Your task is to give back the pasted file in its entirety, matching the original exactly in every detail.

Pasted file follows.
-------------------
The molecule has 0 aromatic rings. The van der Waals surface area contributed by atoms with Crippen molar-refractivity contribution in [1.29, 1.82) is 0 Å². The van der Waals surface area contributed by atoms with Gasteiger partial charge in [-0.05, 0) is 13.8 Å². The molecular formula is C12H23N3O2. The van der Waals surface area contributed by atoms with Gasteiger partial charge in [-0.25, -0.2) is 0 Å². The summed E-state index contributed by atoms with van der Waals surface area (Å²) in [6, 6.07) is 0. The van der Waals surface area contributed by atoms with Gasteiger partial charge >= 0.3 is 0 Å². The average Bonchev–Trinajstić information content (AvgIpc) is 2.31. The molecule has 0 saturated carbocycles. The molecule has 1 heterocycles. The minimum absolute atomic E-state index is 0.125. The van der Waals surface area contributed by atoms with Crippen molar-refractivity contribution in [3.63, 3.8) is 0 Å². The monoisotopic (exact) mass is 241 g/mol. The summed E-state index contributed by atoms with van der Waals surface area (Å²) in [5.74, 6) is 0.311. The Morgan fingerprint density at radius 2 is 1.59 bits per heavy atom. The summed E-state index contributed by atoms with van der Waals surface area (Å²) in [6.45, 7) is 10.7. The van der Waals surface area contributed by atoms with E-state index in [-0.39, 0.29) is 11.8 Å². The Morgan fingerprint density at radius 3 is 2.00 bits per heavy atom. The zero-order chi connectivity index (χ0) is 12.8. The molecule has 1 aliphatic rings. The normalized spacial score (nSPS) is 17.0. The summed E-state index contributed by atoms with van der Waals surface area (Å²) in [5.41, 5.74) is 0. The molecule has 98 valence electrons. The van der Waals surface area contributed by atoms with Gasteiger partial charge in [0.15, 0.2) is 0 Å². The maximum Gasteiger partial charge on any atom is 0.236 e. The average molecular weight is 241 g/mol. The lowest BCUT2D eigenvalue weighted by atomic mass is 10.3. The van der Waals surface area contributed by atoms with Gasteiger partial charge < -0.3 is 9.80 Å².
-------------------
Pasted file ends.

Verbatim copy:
The molecule has 0 aromatic rings. The van der Waals surface area contributed by atoms with Crippen molar-refractivity contribution in [1.29, 1.82) is 0 Å². The van der Waals surface area contributed by atoms with Gasteiger partial charge in [-0.05, 0) is 13.8 Å². The molecular formula is C12H23N3O2. The van der Waals surface area contributed by atoms with Gasteiger partial charge in [-0.25, -0.2) is 0 Å². The summed E-state index contributed by atoms with van der Waals surface area (Å²) in [6, 6.07) is 0. The van der Waals surface area contributed by atoms with Gasteiger partial charge >= 0.3 is 0 Å². The average Bonchev–Trinajstić information content (AvgIpc) is 2.31. The molecule has 0 saturated carbocycles. The molecule has 1 heterocycles. The minimum absolute atomic E-state index is 0.125. The van der Waals surface area contributed by atoms with Crippen molar-refractivity contribution in [3.63, 3.8) is 0 Å². The monoisotopic (exact) mass is 241 g/mol. The summed E-state index contributed by atoms with van der Waals surface area (Å²) in [5.74, 6) is 0.311. The Morgan fingerprint density at radius 2 is 1.59 bits per heavy atom. The summed E-state index contributed by atoms with van der Waals surface area (Å²) in [6.45, 7) is 10.7. The van der Waals surface area contributed by atoms with E-state index in [-0.39, 0.29) is 11.8 Å². The Morgan fingerprint density at radius 3 is 2.00 bits per heavy atom. The zero-order chi connectivity index (χ0) is 12.8. The molecule has 1 aliphatic rings. The normalized spacial score (nSPS) is 17.0. The summed E-state index contributed by atoms with van der Waals surface area (Å²) in [5.41, 5.74) is 0. The molecule has 98 valence electrons. The van der Waals surface area contributed by atoms with Gasteiger partial charge in [0.15, 0.2) is 0 Å². The maximum Gasteiger partial charge on any atom is 0.236 e. The average molecular weight is 241 g/mol. The lowest BCUT2D eigenvalue weighted by atomic mass is 10.3. The van der Waals surface area contributed by atoms with Gasteiger partial charge < -0.3 is 9.80 Å².